Years after the buyout surge of the 1990s some still-working feds are hanging on until the next round of buyouts. But that could take a while.
The Trump administration is also planning to study the full scope of federal employees’ pay, benefits other opportunities for recognition, in effort to prove to Congress that the workforce would benefit from more flexible performance-based awards over across-the-board pay raises.
In today’s Federal Newscast, the Trump administration says it now sees an opportunity to build on many of the 14 cross-agency priority goals outlined in the President’s Management Agenda.
The Trump administration’s 2020 budget proposal includes significant changes in federal employee retirement programs, most of which are cuts but with one exception.
The federal employment question forms a knot that remains difficult to untie.
Retirement expert John Grobe, himself a former fed, said the length and uncertainty of the recent shutdown has a lot more people thinking about retirement, or just leaving government for greener pastures.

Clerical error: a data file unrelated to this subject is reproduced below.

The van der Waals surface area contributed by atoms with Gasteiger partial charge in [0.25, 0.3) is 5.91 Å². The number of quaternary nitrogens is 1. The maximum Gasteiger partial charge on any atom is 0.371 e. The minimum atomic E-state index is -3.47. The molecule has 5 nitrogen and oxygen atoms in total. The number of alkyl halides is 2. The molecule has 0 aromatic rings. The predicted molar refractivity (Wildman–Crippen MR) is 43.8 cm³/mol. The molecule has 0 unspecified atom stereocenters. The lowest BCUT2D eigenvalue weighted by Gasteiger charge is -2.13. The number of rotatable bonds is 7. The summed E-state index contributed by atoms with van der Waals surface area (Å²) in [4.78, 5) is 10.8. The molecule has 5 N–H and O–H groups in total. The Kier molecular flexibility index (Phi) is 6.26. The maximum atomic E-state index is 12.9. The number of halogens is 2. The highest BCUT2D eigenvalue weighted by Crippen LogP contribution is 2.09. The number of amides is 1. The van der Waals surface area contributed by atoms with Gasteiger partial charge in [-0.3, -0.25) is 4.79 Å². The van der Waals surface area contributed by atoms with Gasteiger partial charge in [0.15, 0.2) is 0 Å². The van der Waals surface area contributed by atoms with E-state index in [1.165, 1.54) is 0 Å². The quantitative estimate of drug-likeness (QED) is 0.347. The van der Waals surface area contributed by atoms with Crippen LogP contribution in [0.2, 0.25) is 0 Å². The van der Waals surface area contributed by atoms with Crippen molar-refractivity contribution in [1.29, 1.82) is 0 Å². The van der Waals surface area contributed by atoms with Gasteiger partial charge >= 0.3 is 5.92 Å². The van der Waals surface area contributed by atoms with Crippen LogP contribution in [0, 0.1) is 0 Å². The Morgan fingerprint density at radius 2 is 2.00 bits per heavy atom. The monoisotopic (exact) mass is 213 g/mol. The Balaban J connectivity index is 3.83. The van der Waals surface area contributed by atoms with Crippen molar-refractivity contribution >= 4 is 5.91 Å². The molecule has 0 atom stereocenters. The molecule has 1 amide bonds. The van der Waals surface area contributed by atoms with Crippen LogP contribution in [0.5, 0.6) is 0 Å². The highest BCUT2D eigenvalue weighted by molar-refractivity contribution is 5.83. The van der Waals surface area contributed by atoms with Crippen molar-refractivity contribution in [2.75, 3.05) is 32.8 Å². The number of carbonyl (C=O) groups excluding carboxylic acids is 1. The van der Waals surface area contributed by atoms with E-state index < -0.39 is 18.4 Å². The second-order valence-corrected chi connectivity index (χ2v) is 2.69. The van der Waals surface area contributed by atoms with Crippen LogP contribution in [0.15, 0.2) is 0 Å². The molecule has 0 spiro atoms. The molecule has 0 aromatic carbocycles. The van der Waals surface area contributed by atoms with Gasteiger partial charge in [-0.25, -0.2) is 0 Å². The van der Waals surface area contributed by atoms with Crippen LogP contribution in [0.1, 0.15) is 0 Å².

The Trump administration on Wednesday acknowledged that some federal employees are frustrated with how long it’s taken to see the 1.9 percent retroactive pay raise.
Who would apply for a job at a place where you might be forced to work without pay for a month, or that is threatened with bankruptcy every year? American University’s Bob Tobias says that is how the federal government looks right now.
In today’s Federal Newscast, the General Services Administration is changing how it verifies that companies are eligible to do business with or receive assistance from the government.
The detailed version of the President’s 2020 budget request includes a series of familiar pay and retirement cuts and a wide variety of proposals designed to change the way agencies compensate, hire, manage and reward both current and future federal employees.
Bipartisan support is growing for a proposed bill to remove barriers to federal employment for people with a criminal record.
Of the eligible Federal Employees Retirement System participants who have Thrift Savings Plan accounts, January participation rates rose by less than 1 percent because of missed contributions due to the partial government shutdown.
Sen. James Lankford says whatever retirement changes occur should only apply to new hires. Hear this story and more in today’s Federal Newscast.
Many current government officials were baffled by the strange, sometimes rowdy and downright undignified behavior of testy civil servants during the recent government shutdown.